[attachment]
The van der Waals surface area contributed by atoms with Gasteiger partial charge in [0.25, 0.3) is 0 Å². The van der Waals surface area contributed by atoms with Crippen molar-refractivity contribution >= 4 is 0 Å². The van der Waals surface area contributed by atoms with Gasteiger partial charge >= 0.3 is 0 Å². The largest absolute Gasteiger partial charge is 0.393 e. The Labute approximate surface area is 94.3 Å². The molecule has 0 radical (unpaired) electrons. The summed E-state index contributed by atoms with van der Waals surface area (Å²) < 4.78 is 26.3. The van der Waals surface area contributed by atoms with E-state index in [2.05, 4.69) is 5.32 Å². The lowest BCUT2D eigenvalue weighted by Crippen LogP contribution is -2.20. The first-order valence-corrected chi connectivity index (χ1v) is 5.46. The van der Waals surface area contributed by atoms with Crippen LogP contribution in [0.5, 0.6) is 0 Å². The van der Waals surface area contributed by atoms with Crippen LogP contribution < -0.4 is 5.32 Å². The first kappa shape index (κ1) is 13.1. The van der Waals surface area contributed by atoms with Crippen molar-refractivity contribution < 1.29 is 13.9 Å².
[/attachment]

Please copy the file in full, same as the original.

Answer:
The van der Waals surface area contributed by atoms with Gasteiger partial charge in [0.25, 0.3) is 0 Å². The van der Waals surface area contributed by atoms with Crippen molar-refractivity contribution >= 4 is 0 Å². The van der Waals surface area contributed by atoms with Gasteiger partial charge >= 0.3 is 0 Å². The largest absolute Gasteiger partial charge is 0.393 e. The Labute approximate surface area is 94.3 Å². The molecule has 0 radical (unpaired) electrons. The summed E-state index contributed by atoms with van der Waals surface area (Å²) < 4.78 is 26.3. The van der Waals surface area contributed by atoms with E-state index in [2.05, 4.69) is 5.32 Å². The lowest BCUT2D eigenvalue weighted by Crippen LogP contribution is -2.20. The first-order valence-corrected chi connectivity index (χ1v) is 5.46. The van der Waals surface area contributed by atoms with Crippen LogP contribution in [0.5, 0.6) is 0 Å². The van der Waals surface area contributed by atoms with Crippen LogP contribution < -0.4 is 5.32 Å². The first kappa shape index (κ1) is 13.1. The van der Waals surface area contributed by atoms with Crippen molar-refractivity contribution < 1.29 is 13.9 Å².